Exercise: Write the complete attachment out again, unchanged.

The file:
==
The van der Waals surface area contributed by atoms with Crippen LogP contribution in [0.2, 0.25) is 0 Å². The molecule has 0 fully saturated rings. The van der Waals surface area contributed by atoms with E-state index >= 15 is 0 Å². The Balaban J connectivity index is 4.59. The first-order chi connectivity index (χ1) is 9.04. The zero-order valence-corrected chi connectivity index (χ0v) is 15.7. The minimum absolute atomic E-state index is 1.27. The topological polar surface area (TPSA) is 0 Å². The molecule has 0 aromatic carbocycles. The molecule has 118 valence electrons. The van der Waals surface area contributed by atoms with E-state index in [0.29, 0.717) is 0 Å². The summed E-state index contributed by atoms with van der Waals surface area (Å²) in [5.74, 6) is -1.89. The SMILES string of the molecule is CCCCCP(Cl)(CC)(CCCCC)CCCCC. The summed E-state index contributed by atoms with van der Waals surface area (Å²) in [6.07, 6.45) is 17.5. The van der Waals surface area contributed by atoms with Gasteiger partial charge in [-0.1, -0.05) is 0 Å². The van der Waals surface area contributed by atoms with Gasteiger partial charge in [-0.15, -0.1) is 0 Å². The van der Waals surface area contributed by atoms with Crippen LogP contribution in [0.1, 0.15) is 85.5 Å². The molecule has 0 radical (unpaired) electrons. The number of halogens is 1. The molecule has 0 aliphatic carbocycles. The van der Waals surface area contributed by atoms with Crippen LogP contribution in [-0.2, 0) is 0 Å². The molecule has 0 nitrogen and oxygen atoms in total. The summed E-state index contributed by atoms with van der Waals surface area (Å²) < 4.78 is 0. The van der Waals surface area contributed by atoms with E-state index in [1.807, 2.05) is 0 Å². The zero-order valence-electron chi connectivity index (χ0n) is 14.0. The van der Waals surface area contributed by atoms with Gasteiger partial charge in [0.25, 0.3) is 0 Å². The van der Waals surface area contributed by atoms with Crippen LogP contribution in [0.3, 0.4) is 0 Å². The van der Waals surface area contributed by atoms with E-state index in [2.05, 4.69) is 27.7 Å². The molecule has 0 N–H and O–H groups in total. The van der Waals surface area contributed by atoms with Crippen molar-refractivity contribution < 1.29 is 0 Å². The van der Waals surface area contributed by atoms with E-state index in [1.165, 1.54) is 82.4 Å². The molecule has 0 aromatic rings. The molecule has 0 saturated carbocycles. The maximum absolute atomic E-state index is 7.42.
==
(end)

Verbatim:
The van der Waals surface area contributed by atoms with Crippen LogP contribution in [0.2, 0.25) is 0 Å². The molecule has 0 fully saturated rings. The van der Waals surface area contributed by atoms with E-state index >= 15 is 0 Å². The Balaban J connectivity index is 4.59. The first-order chi connectivity index (χ1) is 9.04. The zero-order valence-corrected chi connectivity index (χ0v) is 15.7. The minimum absolute atomic E-state index is 1.27. The topological polar surface area (TPSA) is 0 Å². The molecule has 0 aromatic carbocycles. The molecule has 118 valence electrons. The van der Waals surface area contributed by atoms with E-state index in [0.29, 0.717) is 0 Å². The summed E-state index contributed by atoms with van der Waals surface area (Å²) in [5.74, 6) is -1.89. The SMILES string of the molecule is CCCCCP(Cl)(CC)(CCCCC)CCCCC. The summed E-state index contributed by atoms with van der Waals surface area (Å²) in [6.07, 6.45) is 17.5. The van der Waals surface area contributed by atoms with Gasteiger partial charge in [-0.1, -0.05) is 0 Å². The van der Waals surface area contributed by atoms with Gasteiger partial charge in [-0.15, -0.1) is 0 Å². The van der Waals surface area contributed by atoms with Crippen LogP contribution in [0.1, 0.15) is 85.5 Å². The molecule has 0 radical (unpaired) electrons. The number of halogens is 1. The molecule has 0 aliphatic carbocycles. The van der Waals surface area contributed by atoms with Crippen LogP contribution in [-0.2, 0) is 0 Å². The molecule has 0 nitrogen and oxygen atoms in total. The summed E-state index contributed by atoms with van der Waals surface area (Å²) < 4.78 is 0. The van der Waals surface area contributed by atoms with E-state index in [1.807, 2.05) is 0 Å². The zero-order valence-electron chi connectivity index (χ0n) is 14.0. The van der Waals surface area contributed by atoms with Gasteiger partial charge in [0.25, 0.3) is 0 Å². The van der Waals surface area contributed by atoms with Crippen LogP contribution in [0.3, 0.4) is 0 Å². The van der Waals surface area contributed by atoms with E-state index in [2.05, 4.69) is 27.7 Å². The molecule has 0 N–H and O–H groups in total. The van der Waals surface area contributed by atoms with Crippen molar-refractivity contribution < 1.29 is 0 Å². The van der Waals surface area contributed by atoms with E-state index in [1.165, 1.54) is 82.4 Å². The molecule has 0 aromatic rings. The molecule has 0 saturated carbocycles. The maximum absolute atomic E-state index is 7.42.